Bicycle Durability

Much is written about bicycle durability, but often little is actually communicated. This note is an attempt to help improve the discussion.

Both sellers and buyers often describe parts as "strong" or "durable". There are several things to consider:

By way of example, I was chatting in 1987 with a friend's roomate who asked my opinion of what pedals he should buy. When I asked about what kind of riding he did, he said something to the effect of "not much -- I've only ridden about 200 miles." At this point I invented and yelled at him the phrase "Don't buy upgrades, ride up grades!" (since mis-attributed to anonymous).

To even casual cyclists, 200 miles in 2 years will seem a small amount. One ten mile ride per month exceeds that.

However, consider that Jobst Brandt has wheels he has ridden over 300,000 miles (2006). Pieces of the wheels -- many parts have been replaced, including the rims, a few spokes and nipples, bearings, races, and the rear axle. However, the hub shells and many of the spokes and nipples have gone the whole way.

Lest this seem like a singularity, Hans-Joachim Zierke reports Sachs Torpedo hubs, made from 1903-1955 had a typical service life of several hundred thousand kilometres. The change from a threaded sprocket reduced service life to 100,000km or less -- and there were customers who noticed.

This raises the question "why do you care?", or perhaps "how much do you care?" For a racer who replaces their bicycle yearly, a bike that fails after 1.25 years is more than good enough. For a rider who wants to go ride and not worry constantly, the more-durable bicycle has clear benefits.

A second consideration is "how does it fail?" A catastrophic failure -- one which often results in rider injury -- is more important to avoid than one which is simply a nuisance. Indeed, a part which fails sooner but fails more kindly may be a very good tradeoff.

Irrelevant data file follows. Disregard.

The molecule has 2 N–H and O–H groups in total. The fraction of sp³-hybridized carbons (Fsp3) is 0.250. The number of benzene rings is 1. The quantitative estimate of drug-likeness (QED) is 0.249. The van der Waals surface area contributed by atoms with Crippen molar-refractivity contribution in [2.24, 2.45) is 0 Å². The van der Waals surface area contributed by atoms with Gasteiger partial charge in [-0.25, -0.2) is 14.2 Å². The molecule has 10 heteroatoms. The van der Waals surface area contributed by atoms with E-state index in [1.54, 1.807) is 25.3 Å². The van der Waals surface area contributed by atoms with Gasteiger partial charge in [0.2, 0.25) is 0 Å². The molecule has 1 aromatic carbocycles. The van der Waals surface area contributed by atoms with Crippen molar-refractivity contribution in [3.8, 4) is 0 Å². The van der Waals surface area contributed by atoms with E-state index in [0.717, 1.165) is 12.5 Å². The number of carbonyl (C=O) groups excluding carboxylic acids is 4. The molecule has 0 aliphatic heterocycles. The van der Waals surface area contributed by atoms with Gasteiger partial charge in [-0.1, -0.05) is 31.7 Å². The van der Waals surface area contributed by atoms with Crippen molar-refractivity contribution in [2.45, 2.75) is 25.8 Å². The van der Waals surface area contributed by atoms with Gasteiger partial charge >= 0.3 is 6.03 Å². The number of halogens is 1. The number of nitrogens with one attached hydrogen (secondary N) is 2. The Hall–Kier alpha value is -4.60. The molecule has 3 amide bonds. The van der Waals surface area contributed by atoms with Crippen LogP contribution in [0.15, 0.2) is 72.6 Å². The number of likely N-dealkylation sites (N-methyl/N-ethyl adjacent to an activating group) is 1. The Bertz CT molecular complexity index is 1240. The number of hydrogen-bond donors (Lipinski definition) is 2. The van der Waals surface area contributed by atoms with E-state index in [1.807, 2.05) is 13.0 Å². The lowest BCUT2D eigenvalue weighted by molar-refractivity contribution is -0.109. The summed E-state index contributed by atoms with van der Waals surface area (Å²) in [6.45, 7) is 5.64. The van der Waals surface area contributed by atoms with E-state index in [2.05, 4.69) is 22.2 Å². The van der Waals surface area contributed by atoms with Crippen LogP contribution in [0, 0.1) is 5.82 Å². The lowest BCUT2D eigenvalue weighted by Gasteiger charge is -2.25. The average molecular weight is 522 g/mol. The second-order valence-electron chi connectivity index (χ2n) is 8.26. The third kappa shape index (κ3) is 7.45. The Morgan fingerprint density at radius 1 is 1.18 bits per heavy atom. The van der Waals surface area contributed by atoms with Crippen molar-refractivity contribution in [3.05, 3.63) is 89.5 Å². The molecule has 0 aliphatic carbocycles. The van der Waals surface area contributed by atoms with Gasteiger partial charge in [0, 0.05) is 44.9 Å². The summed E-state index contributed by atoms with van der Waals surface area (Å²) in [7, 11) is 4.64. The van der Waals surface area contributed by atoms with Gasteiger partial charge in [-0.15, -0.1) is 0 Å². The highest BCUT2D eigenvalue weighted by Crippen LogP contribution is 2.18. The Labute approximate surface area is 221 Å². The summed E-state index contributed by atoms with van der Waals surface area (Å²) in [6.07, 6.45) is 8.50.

A third issue is the rider and type of riding. A part may have good durability with light riders but not heavy ones, or the type and danger of the failure may change. Similarly, riders may be airborne frequently or rarely, may ride in wet or gritty conditions frequently or rarely, and so on. Sometimes, small differences have a big effect. As example, Shimano Octalink crank/spindle joints fail due to joint lash, and failure rates are increased if the rider often stands right-foot-forward, thus "working" the lash.

Another relevant question is "at what cost?" A derailleur chain is narrower than a 1-speed/3-speed chain, and the narrower chain wears out more quickly. However, the wider chain is hard to use with derailleurs, and for many riders derailleur gearing is worth the shorter chain lifetime. Conversely, Jobst's 300,000 mile wheels weigh only tens of grams more than some wheels that have flange failures after only a few miles. Although grams add up, when a modest weight increase brings a dramatic increase in service life, there are riders for whom slightly higher weight but much longer service is the better choice.

In thinking about and discussing these issues, it is also important to consider failure rates. Flat tires are common but rarely dangerous. Snapped or separated steer tubes are much rarer, but despite their rarity probably cause a higher total number of serious injuries.

It is common to speak of what is "normal". Often, people use the word "normal" to mean "average" (either mean or median, rarely stated). In technical use, however, "normal" typically means more than 95% of the samples fall within the range. As example, in casual use people often say "normal riders travel 2,000km per year", whereas in technical use people say "normal riders travel from 200 to 20,000 km per year."